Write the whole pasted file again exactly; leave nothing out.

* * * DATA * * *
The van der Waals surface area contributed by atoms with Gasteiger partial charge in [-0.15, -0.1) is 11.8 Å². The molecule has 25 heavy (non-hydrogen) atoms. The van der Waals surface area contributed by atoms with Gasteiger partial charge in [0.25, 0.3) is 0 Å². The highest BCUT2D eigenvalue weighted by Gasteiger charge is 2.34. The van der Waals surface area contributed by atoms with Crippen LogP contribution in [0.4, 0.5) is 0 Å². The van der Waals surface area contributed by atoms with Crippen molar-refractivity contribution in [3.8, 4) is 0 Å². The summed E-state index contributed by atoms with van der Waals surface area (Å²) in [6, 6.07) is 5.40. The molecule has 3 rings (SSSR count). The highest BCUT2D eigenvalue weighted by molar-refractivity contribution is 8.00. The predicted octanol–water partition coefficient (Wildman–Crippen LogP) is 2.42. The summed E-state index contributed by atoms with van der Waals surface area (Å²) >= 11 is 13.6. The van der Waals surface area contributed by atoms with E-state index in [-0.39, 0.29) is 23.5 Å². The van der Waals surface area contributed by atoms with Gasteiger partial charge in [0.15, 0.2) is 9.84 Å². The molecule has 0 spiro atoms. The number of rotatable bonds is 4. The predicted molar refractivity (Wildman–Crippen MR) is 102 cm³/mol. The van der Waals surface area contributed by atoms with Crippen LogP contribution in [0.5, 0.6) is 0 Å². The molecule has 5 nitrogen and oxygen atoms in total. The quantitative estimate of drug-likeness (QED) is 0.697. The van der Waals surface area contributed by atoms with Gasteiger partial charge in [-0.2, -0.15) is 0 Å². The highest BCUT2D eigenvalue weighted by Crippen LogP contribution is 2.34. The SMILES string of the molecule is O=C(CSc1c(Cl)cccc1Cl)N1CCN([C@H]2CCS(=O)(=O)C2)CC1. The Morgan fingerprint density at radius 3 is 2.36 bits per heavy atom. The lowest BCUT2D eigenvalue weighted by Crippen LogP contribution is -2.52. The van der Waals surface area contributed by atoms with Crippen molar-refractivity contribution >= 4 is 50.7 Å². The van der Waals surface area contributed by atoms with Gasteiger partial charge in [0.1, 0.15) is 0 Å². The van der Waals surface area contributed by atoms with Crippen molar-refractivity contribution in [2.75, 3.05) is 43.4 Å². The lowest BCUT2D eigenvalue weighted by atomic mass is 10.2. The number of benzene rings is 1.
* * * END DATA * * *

The van der Waals surface area contributed by atoms with Gasteiger partial charge in [-0.15, -0.1) is 11.8 Å². The molecule has 25 heavy (non-hydrogen) atoms. The van der Waals surface area contributed by atoms with Gasteiger partial charge in [0.25, 0.3) is 0 Å². The highest BCUT2D eigenvalue weighted by Gasteiger charge is 2.34. The van der Waals surface area contributed by atoms with Crippen LogP contribution in [0.4, 0.5) is 0 Å². The van der Waals surface area contributed by atoms with Crippen molar-refractivity contribution in [3.8, 4) is 0 Å². The summed E-state index contributed by atoms with van der Waals surface area (Å²) in [6, 6.07) is 5.40. The molecule has 3 rings (SSSR count). The highest BCUT2D eigenvalue weighted by molar-refractivity contribution is 8.00. The predicted octanol–water partition coefficient (Wildman–Crippen LogP) is 2.42. The summed E-state index contributed by atoms with van der Waals surface area (Å²) >= 11 is 13.6. The van der Waals surface area contributed by atoms with E-state index in [-0.39, 0.29) is 23.5 Å². The van der Waals surface area contributed by atoms with Gasteiger partial charge in [0.15, 0.2) is 9.84 Å². The molecule has 0 spiro atoms. The number of rotatable bonds is 4. The predicted molar refractivity (Wildman–Crippen MR) is 102 cm³/mol. The van der Waals surface area contributed by atoms with Crippen LogP contribution in [0.5, 0.6) is 0 Å². The molecule has 5 nitrogen and oxygen atoms in total. The quantitative estimate of drug-likeness (QED) is 0.697. The van der Waals surface area contributed by atoms with Gasteiger partial charge in [-0.2, -0.15) is 0 Å². The highest BCUT2D eigenvalue weighted by Crippen LogP contribution is 2.34. The SMILES string of the molecule is O=C(CSc1c(Cl)cccc1Cl)N1CCN([C@H]2CCS(=O)(=O)C2)CC1. The Morgan fingerprint density at radius 3 is 2.36 bits per heavy atom. The lowest BCUT2D eigenvalue weighted by Crippen LogP contribution is -2.52. The van der Waals surface area contributed by atoms with Crippen molar-refractivity contribution >= 4 is 50.7 Å². The van der Waals surface area contributed by atoms with Gasteiger partial charge in [0.1, 0.15) is 0 Å². The van der Waals surface area contributed by atoms with Crippen molar-refractivity contribution in [2.75, 3.05) is 43.4 Å². The lowest BCUT2D eigenvalue weighted by atomic mass is 10.2. The number of benzene rings is 1.